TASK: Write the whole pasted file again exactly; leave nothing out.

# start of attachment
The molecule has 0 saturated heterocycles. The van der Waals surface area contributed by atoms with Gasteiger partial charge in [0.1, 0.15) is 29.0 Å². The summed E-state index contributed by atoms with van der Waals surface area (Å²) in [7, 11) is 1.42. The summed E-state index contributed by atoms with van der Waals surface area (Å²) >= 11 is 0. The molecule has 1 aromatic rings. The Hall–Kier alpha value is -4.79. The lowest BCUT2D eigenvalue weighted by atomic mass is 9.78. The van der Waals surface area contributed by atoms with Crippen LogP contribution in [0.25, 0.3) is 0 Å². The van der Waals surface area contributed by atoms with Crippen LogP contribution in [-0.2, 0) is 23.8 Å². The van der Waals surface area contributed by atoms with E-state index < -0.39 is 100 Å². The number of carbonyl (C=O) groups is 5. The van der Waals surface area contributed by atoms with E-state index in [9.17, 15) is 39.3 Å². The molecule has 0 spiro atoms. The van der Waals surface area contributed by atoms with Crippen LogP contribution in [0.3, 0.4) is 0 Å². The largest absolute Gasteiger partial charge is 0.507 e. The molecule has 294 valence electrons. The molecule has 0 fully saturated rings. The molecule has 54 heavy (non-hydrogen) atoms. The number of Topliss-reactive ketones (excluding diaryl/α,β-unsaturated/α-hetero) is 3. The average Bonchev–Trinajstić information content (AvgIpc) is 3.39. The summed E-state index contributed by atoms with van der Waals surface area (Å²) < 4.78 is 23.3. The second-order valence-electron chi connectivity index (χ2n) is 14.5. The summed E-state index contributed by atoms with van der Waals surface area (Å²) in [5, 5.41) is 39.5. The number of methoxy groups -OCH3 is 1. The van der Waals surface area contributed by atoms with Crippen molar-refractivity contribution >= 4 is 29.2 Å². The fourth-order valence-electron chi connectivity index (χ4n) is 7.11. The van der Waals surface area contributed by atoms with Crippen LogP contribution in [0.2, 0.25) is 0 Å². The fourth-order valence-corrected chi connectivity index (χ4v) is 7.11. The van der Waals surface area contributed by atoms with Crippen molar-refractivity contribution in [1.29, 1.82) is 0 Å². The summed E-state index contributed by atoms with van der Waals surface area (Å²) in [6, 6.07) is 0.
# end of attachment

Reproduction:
The molecule has 0 saturated heterocycles. The van der Waals surface area contributed by atoms with Gasteiger partial charge in [0.1, 0.15) is 29.0 Å². The summed E-state index contributed by atoms with van der Waals surface area (Å²) in [7, 11) is 1.42. The summed E-state index contributed by atoms with van der Waals surface area (Å²) >= 11 is 0. The molecule has 1 aromatic rings. The Hall–Kier alpha value is -4.79. The lowest BCUT2D eigenvalue weighted by atomic mass is 9.78. The van der Waals surface area contributed by atoms with Crippen LogP contribution in [0.25, 0.3) is 0 Å². The van der Waals surface area contributed by atoms with Crippen LogP contribution in [-0.2, 0) is 23.8 Å². The van der Waals surface area contributed by atoms with E-state index < -0.39 is 100 Å². The number of carbonyl (C=O) groups is 5. The van der Waals surface area contributed by atoms with E-state index in [9.17, 15) is 39.3 Å². The molecule has 0 spiro atoms. The van der Waals surface area contributed by atoms with Crippen LogP contribution in [0.3, 0.4) is 0 Å². The largest absolute Gasteiger partial charge is 0.507 e. The molecule has 294 valence electrons. The molecule has 0 fully saturated rings. The molecule has 54 heavy (non-hydrogen) atoms. The number of Topliss-reactive ketones (excluding diaryl/α,β-unsaturated/α-hetero) is 3. The average Bonchev–Trinajstić information content (AvgIpc) is 3.39. The summed E-state index contributed by atoms with van der Waals surface area (Å²) < 4.78 is 23.3. The second-order valence-electron chi connectivity index (χ2n) is 14.5. The summed E-state index contributed by atoms with van der Waals surface area (Å²) in [5, 5.41) is 39.5. The number of methoxy groups -OCH3 is 1. The van der Waals surface area contributed by atoms with Crippen molar-refractivity contribution >= 4 is 29.2 Å². The fourth-order valence-electron chi connectivity index (χ4n) is 7.11. The van der Waals surface area contributed by atoms with Crippen LogP contribution in [0.2, 0.25) is 0 Å². The fourth-order valence-corrected chi connectivity index (χ4v) is 7.11. The van der Waals surface area contributed by atoms with Crippen molar-refractivity contribution in [1.29, 1.82) is 0 Å². The summed E-state index contributed by atoms with van der Waals surface area (Å²) in [6, 6.07) is 0.